Crop insurance in America can trace it roots all the way back to 1880, when private insurance companies first sold policies to protect farmers against the effects of hailstorms. These Crop-Hail policies are still sold today by crop insurance companies and are regulated by individual state insurance departments. In 2020, farmers spent just over $1 billion on Crop-Hail insurance to protect $36 billion worth of crops.
In addition, farmers may also purchase Federal crop insurance which provides a suite of alternative risk management tools that protect farmers and ranchers against the loss of their crops due to natural disasters such as drought, freeze, flood, fire, insect, disease and wildlife, or a loss of revenue due to a decline in price. Federal crop insurance is sold and serviced by private-sector crop insurance companies and agents, while being regulated by the Federal government.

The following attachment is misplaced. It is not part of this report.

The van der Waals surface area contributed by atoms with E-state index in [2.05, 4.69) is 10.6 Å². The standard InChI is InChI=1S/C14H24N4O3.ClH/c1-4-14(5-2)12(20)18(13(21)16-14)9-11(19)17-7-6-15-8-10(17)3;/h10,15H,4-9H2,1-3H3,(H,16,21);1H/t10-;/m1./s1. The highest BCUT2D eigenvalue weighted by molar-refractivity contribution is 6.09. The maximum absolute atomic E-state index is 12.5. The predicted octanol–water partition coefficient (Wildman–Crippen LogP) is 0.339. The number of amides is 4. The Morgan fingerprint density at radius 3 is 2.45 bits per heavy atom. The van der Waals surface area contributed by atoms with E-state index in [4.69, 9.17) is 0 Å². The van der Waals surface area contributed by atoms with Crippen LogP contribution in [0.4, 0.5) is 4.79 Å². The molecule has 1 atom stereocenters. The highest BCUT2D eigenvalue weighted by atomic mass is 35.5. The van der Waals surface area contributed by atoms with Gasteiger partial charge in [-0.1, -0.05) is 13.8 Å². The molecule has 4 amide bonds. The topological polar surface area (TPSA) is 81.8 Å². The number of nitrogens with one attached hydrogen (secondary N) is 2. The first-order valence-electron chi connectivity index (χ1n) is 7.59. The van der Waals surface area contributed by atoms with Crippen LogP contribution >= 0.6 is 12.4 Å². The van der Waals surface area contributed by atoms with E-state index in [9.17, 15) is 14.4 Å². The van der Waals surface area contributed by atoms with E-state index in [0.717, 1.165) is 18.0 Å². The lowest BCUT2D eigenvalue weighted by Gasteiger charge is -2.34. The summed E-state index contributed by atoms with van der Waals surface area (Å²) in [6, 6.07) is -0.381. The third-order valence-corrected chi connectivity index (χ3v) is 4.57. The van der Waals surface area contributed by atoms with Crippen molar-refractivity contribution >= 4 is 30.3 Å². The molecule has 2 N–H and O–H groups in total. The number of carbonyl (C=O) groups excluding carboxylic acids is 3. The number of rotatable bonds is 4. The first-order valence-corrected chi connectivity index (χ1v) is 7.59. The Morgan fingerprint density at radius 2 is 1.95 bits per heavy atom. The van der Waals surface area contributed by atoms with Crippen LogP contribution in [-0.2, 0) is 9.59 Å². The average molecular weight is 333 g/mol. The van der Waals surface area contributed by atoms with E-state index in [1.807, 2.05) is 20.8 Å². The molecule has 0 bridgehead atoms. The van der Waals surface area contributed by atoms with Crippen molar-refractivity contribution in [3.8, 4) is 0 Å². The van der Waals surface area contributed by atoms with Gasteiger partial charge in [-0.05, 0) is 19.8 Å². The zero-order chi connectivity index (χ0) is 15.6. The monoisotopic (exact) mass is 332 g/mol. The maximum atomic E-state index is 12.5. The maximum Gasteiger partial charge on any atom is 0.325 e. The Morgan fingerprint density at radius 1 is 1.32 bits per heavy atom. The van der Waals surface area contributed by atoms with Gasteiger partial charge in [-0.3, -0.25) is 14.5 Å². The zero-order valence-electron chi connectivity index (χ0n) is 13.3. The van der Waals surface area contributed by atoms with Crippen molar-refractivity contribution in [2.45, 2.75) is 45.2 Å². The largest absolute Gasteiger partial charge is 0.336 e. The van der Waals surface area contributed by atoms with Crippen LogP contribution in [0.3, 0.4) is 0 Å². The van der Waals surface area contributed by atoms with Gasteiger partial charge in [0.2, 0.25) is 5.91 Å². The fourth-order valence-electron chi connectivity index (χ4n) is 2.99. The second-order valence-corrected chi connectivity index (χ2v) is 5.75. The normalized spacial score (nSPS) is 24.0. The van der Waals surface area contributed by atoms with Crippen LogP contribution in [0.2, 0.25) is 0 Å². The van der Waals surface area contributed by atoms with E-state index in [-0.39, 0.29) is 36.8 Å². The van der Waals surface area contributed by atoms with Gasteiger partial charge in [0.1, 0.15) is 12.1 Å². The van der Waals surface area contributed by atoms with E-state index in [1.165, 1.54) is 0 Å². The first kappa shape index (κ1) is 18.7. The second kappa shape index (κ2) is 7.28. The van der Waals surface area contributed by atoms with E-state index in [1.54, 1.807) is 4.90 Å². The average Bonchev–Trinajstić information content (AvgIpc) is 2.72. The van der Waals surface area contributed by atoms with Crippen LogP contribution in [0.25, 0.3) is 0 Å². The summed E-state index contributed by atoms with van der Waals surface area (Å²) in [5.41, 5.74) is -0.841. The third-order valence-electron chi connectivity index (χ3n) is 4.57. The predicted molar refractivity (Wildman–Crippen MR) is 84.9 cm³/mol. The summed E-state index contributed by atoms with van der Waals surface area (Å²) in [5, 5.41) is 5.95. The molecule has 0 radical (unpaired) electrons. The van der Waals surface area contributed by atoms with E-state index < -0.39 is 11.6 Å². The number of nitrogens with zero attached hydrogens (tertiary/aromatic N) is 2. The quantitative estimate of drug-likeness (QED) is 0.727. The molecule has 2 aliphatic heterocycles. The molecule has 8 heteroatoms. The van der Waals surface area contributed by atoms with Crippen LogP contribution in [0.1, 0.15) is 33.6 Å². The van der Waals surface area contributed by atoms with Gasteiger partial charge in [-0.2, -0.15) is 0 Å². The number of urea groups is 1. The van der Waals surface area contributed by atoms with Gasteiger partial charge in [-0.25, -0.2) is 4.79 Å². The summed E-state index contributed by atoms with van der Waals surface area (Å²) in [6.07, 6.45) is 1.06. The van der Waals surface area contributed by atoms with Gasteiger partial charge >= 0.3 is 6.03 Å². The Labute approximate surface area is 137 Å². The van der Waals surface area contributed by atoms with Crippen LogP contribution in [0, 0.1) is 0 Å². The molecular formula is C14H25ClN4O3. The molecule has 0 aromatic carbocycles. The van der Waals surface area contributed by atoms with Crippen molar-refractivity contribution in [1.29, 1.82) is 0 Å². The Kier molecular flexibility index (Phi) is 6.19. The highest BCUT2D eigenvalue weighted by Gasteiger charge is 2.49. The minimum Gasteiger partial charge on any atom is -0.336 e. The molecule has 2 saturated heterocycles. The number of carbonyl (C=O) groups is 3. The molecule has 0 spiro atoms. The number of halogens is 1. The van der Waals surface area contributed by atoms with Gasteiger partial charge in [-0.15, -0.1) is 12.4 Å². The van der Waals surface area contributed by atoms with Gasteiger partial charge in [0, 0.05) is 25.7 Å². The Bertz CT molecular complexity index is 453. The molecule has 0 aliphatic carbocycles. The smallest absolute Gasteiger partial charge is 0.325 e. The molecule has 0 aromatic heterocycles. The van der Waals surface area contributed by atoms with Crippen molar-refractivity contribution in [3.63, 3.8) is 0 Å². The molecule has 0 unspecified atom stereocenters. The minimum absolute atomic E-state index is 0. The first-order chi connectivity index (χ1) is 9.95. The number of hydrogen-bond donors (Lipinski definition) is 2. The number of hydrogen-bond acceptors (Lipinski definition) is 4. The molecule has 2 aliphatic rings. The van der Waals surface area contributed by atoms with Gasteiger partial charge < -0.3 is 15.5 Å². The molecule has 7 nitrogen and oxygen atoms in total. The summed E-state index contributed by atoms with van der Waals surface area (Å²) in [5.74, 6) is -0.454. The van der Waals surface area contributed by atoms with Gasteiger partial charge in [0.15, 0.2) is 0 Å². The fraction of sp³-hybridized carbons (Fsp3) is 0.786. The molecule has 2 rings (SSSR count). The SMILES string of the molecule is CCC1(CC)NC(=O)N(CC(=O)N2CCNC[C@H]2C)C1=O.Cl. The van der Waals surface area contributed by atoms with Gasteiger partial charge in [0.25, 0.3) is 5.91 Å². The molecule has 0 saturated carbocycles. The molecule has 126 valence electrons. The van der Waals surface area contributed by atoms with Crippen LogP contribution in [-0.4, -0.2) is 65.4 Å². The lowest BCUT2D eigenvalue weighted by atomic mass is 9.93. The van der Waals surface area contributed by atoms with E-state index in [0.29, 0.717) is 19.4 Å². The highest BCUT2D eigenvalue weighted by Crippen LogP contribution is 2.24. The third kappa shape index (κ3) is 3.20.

Participation in the Federal crop insurance program has grown rapidly since private sector delivery began in 1981 when only 45 million acres and $6 billion worth of crops were insured. By 2020, 1.1 million polices were sold protecting more than 130 different crops covering almost 480 million acres, with an insured value of $114 billion.
The Federal crop insurance program was modified and improved to provide timely financial assistance to farmers when they need it most, while reducing taxpayer risk exposure. Today, Federal crop insurance is the cornerstone of U.S. farm policy and the safety net for America’s farmers.
* Updated April 2021